“You have to be very patient, Malavazzi added. He recalled investing in a large retail firm that had virtually no books. Over time, the firm’s financial history was reconstructed, and that alone increased its value because prospective buyers like international corporations could see what they would be getting.
In many emerging markets, PE firms end up in partnership with the original owners and managers rather than taking complete control. In these deals, 30% to 50% of the investment’s ultimate success derives from the quality of that partner, Malvazzi said. Choosing carefully is critical.
“In a low-growth environment … you need to be with the number one player.” –Thomaz Malavazzi
Emerging markets also tend to be more politically volatile than developed ones, sometimes causing regulations to whipsaw unexpectedly. “Suddenly they just change the entire tax structure,” said Kalenja, describing his experience in China. Confidentiality can also be a problem, he added, noting that exits through strategic sales are often preferable to initial public offerings, which require unwanted disclosure.
Even within a single country, regulations and tax codes can vary from state to state, Malvazzi pointed out. But although regional variation and unexpected changes can pose hazards, they sometimes present opportunities. Narang noted that his firm found promising investments in large mining firms after new, tougher environmental rules drove many small companies under.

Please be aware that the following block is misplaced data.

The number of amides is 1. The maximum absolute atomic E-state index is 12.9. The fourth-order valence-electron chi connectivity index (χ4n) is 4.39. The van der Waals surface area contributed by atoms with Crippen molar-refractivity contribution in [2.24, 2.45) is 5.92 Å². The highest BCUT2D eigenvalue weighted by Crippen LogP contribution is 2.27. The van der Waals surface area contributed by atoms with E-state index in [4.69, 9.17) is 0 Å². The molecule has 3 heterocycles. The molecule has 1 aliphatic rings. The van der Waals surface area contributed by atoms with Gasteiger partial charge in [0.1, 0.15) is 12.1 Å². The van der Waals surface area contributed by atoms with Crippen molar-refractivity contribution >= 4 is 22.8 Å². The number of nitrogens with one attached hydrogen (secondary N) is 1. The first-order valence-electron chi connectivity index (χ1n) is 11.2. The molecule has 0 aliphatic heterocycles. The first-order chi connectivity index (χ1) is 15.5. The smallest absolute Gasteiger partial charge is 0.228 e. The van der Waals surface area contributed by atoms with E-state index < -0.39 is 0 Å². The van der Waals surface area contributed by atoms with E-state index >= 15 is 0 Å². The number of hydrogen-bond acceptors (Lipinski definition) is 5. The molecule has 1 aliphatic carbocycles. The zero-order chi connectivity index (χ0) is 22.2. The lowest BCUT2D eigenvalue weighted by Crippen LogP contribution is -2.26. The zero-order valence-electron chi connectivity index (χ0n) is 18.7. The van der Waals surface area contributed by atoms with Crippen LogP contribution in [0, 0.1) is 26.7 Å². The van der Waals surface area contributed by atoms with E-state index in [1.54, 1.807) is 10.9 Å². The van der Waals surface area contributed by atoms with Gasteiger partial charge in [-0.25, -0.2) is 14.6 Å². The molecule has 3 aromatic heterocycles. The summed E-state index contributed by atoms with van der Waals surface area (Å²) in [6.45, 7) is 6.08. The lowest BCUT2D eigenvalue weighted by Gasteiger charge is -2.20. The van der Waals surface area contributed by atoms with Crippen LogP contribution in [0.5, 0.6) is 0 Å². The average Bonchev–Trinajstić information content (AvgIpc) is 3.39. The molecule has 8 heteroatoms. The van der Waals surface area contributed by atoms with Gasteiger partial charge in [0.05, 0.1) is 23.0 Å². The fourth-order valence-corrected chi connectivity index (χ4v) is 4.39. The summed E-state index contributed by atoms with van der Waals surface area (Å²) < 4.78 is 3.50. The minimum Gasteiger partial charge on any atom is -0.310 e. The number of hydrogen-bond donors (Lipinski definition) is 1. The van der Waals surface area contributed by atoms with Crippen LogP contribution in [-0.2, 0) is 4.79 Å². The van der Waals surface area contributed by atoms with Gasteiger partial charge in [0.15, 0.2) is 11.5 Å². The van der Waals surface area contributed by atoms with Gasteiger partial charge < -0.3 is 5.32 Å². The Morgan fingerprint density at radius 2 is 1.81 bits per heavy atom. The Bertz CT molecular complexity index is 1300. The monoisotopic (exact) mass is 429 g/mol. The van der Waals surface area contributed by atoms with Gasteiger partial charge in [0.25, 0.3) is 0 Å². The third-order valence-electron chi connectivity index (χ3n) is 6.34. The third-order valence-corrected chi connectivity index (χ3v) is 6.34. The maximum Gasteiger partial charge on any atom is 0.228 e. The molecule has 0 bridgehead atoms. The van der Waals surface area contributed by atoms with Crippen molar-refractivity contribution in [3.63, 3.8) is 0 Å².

Room to Grow
While a growing economy is generally preferable to a sluggish one, a slowdown is not a death knell for PE. A firm that executes its plan well can overcome slow growth, said Narang. India, for instance, has a significant middle class that spends about $15 billion a year eating out, but only about $2 billion of that is spent at brand-name restaurants, he noted. So even though the restaurant industry may not grow fast overall, a branded chain would have lots of room to grow market share.
Still, without the rising tide of growth, prospective acquisitions that are relatively large have better prospects than ones that are small, said Malvazzi: “In a low-growth environment … you need to be with the number one player.”
It’s a mistake, of course, to assume all emerging markets have the same features, the panelists noted. Amaral pointed out that Asian economies are generally growing faster than those in Latin America, at least for the moment, but that incomes are higher in Latin America. In Asia, an appealing acquisition may therefore be serving people’s basic needs – for things like food — while a hot Latin American prospect could be meeting middle class demand for products like cars.
Are the big international PE players making life hard for the smaller regional firms? Not necessarily. Malvazzi pointed out that big firms can have trouble fine-tuning to local conditions. And they may not have the “in” with local business people and politicians that can be valuable for PE plays in emerging markets.
And, typically, a big international and a regional firm, even if operating on the same turf, will go after different targets, he said. Big PE firms need to acquire big companies; small firms can do fine with smaller deals. “We can coexist really well.”